This week, CMC Markets’ Michael McCarthy “thinks” he likes Australian-based nickel sulphide explorer and producer Western Areas (WSA) after its share price trouncing on Friday.
“Assuming there’s no announcement to the ASX about a problem today, this looks like a buying opportunity to me,” he says.
“Nickel prices have, in my view, bounced off support, and Nickel is a key play in an improving economy.”
Western Areas grabbed investor attention last week, after falling 19.21% to $2.65 on Friday. That’s down from its 52-week high of $3.44.
The share price was dented after reports that Indonesia eased its export ban on nickel ore – leading to expectations of increased supply.
Indonesia banned the shipment of low-grade nickel ore back in 2014 to encourage higher-value smelting industries.
1-year chart – Western Areas (WSA)
Source: Yahoo!7 Finance
Gary Stone of Share Wealth Systems likes flat product steel producer Bluescope Steel Limited (BSL), after the share price showed signs of technical strength.
“BSL’s share price has recently broken above two important resistance levels; the 50% upwards retracement of its three-year decline from July 2009 to July 2012, and the fairly strong resistance zone of $9 to $9.75,” he says.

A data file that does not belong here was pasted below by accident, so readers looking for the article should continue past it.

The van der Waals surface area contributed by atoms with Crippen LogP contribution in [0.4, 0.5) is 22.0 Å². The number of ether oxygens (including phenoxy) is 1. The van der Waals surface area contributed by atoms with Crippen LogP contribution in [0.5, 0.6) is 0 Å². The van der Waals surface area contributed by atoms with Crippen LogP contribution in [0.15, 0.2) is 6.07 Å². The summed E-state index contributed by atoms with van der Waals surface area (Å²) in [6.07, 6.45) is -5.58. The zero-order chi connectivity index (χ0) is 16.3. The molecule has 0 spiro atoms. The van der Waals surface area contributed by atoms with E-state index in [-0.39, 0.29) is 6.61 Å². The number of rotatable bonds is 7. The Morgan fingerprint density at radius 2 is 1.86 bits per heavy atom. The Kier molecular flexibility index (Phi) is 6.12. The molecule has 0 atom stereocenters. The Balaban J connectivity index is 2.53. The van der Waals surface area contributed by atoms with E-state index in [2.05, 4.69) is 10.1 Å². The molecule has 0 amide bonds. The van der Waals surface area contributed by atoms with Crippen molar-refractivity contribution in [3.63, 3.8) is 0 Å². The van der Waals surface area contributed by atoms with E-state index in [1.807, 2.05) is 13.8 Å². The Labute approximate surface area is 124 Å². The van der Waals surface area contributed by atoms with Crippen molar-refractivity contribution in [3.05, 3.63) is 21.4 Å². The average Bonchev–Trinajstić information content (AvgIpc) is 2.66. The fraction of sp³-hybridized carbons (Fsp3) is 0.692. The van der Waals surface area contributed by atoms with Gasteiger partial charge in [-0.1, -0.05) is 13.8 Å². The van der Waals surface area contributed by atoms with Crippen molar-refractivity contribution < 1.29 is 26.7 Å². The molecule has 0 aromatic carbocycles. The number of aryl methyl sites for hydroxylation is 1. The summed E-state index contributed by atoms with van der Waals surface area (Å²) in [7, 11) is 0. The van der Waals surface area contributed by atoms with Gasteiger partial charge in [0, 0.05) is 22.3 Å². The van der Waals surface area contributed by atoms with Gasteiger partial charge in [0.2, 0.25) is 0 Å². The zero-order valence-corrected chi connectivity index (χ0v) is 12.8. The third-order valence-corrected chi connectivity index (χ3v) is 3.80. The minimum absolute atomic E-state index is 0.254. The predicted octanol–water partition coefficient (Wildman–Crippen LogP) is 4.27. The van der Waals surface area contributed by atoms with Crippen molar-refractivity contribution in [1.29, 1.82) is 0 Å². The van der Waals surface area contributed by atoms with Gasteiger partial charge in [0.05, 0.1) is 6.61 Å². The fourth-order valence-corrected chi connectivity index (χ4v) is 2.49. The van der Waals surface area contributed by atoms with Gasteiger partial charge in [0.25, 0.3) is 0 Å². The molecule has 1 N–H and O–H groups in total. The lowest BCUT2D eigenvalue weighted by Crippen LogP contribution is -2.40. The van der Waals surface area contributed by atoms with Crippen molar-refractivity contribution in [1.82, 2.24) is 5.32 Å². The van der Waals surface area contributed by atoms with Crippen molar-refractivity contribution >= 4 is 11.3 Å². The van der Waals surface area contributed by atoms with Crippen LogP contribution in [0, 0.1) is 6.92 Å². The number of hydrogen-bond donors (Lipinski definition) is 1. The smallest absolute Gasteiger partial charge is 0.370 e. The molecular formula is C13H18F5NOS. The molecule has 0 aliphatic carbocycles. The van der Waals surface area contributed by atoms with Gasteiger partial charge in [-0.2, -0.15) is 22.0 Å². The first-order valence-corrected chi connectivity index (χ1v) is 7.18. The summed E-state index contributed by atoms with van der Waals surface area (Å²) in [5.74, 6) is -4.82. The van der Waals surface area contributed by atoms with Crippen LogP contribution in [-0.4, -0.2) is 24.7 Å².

“This could put BSL on a path towards and above its next resistance levels of $11.50 and $14.20.”
Bluescope Steel previously closed at $10.13 – down from its 52-week high of $10.40.
1-year chart – BlueScope Steel (BSL)
Source: Yahoo!7 Finance
Evan Lucas of IG Markets likes the US banks this week after they displayed “real strength” and a solid earnings season.
In response to earnings results, shares in Wells Fargo rose 1.4%, while JP Morgan rose 0.5% and Bank of America rose 0.4%.
“The selling of Australian banks last week opens a better point for this week,” he notes.
However Lucas is “off energy” this week.
“[The] oil price risk is building, and energy has powered up over the past three weeks. Taking profit here and looking to oil rebase.”
McCarthy dislikes Whitehaven Coal (WHC) this week, after identifying two “good reasons” to sell. One being operational issues, and the other, “[an] underlying coal price that is vulnerable to further falls.”
Our Super Stock Selectors is a survey of prominent analysts, brokers and fund managers. Each week we ask them to name a stock they like, and one they don’t like. We purposely ask for ‘likes’ and ‘dislikes’ instead of recommendations, so it provides an idea of what the market is looking at, rather than firm buys or sells
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